Products & Services

Could Cobots be the Answer to Crippling Staff Shortages?

Staff shortages continue to plague the UK hospitality industry, with little sign of improvement on the horizon.

Triggered by Covid lockdowns and compounded by Brexit, the shortage of workers is forcing many restaurants to restrict trading hours, and hotels to leave rooms uncleaned on certain days a week.

According to trade body UKHospitality, vacancies remain 48% higher than pre-Covid.

The organisation’s chief executive Kate Nicholls said: “The workforce shortage is creating a serious crisis. Nearly half of businesses are reducing trading hours per day, and a third are having to close on some days each week.”

So what is the answer to the recruitment headache facing the UK’s hotels and restaurants? How about making a robot (or “cobot” to give them their more apt moniker due to their collaborative work alongside humans) your newest recruit?

Softbank Robotics general manager Stefano Bensi explained: “With a cobot on hand, menial and time-consuming tasks are taken care of autonomously. Staff have more time to concentrate on higher-value, more intricate jobs like touchpoint cleaning (in the case of a robotic vacuum cleaner) or spending more time with customers (in the case of tray delivery robots).

“We know that in the hospitality industry it’s a real struggle to recruit and retain staff: robots can help add additional support to existing teams, plug labour gaps and shortages, and work when necessary to improve processes.”

Softbank’s cleaning robot Whiz can memorise up to 600 cleaning routes, vacuum 1,500 sq m of carpet on a single charge, and be programmed to clean at any time of day

It is equipped with a 3D camera and a lidar (light detection and ranging) system – the same kind of technology used in self-drive cars.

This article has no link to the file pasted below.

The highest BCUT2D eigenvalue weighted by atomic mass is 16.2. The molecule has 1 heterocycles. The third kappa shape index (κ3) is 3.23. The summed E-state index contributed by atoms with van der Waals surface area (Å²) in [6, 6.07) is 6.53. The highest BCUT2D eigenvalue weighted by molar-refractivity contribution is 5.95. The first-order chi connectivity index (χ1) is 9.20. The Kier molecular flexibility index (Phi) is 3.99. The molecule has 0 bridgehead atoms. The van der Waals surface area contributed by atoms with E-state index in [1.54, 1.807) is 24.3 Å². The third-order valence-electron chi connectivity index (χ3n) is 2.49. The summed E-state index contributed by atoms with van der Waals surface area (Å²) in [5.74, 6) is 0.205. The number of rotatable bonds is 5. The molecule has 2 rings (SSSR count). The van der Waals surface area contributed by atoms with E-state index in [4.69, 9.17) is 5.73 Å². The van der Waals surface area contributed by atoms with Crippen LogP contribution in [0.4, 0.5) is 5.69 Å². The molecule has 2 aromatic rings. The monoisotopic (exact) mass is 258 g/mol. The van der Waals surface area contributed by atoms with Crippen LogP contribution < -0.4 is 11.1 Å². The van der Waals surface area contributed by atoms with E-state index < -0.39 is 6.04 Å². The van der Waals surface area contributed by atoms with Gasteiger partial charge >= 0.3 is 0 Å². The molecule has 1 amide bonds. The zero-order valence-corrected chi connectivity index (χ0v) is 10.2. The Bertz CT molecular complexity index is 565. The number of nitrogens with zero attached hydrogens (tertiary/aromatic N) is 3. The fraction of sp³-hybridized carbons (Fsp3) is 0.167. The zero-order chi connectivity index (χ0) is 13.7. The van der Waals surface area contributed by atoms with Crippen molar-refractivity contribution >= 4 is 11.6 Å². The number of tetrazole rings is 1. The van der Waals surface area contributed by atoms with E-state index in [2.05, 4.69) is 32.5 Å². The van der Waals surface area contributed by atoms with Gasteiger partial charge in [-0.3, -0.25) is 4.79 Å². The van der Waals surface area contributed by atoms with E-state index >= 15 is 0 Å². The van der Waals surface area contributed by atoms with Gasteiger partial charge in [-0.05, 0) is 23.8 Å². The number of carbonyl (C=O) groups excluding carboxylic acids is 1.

Rather than taking the human interaction aspect away from restaurant service, Softbank’s tray delivery robots simply look after the “bussing” side of the job (bringing and removing dishes), meaning staff are present in the dining room at all times and able to respond quickly to customers’ needs.

Bensi said: “Because the waiter isn’t constantly going to and from the kitchen, stuff just happens: customers can order that extra bottle of wine, a side, a pudding, and suddenly you have the average price per sitting going up, and the table turnaround time going down, because when the customer is ready to ask for something it can happen straight away.”

For hotels offering room service, Softbank’s W3 robots can be programmed to integrate with the lifts and will call the guest to alert them once their order is outside their door.

It’s true to say that many hotels and restaurants adopted technological aids to help them through the pandemic, with operators forced to adopt automated methods to keep guests and staff safe.

Could it be the time has come for operators to recognise that technology isn’t limited to helping with bookings, ordering and payments? Perhaps it could also provide hospitality businesses with new team members – and quite possibly help them stand out from the competition too.

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